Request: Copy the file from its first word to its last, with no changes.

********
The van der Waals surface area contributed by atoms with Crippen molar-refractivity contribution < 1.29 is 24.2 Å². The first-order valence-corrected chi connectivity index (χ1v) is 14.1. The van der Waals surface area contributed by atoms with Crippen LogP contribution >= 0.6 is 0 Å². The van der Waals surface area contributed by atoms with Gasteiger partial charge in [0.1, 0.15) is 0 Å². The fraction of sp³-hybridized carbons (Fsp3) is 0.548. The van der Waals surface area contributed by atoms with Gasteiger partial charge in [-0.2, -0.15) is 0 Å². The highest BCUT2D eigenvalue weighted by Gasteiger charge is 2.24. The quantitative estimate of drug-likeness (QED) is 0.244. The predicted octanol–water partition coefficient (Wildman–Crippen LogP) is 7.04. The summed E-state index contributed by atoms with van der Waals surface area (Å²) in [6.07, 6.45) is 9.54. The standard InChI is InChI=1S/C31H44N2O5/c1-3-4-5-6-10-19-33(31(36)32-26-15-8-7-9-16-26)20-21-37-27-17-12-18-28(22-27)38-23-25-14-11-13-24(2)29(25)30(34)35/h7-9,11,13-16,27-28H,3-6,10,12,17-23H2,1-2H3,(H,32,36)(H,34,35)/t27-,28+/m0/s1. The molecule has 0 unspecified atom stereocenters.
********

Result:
The van der Waals surface area contributed by atoms with Crippen molar-refractivity contribution < 1.29 is 24.2 Å². The first-order valence-corrected chi connectivity index (χ1v) is 14.1. The van der Waals surface area contributed by atoms with Crippen LogP contribution >= 0.6 is 0 Å². The van der Waals surface area contributed by atoms with Gasteiger partial charge in [0.1, 0.15) is 0 Å². The fraction of sp³-hybridized carbons (Fsp3) is 0.548. The van der Waals surface area contributed by atoms with Gasteiger partial charge in [-0.2, -0.15) is 0 Å². The highest BCUT2D eigenvalue weighted by Gasteiger charge is 2.24. The quantitative estimate of drug-likeness (QED) is 0.244. The predicted octanol–water partition coefficient (Wildman–Crippen LogP) is 7.04. The summed E-state index contributed by atoms with van der Waals surface area (Å²) in [6.07, 6.45) is 9.54. The standard InChI is InChI=1S/C31H44N2O5/c1-3-4-5-6-10-19-33(31(36)32-26-15-8-7-9-16-26)20-21-37-27-17-12-18-28(22-27)38-23-25-14-11-13-24(2)29(25)30(34)35/h7-9,11,13-16,27-28H,3-6,10,12,17-23H2,1-2H3,(H,32,36)(H,34,35)/t27-,28+/m0/s1. The molecule has 0 unspecified atom stereocenters.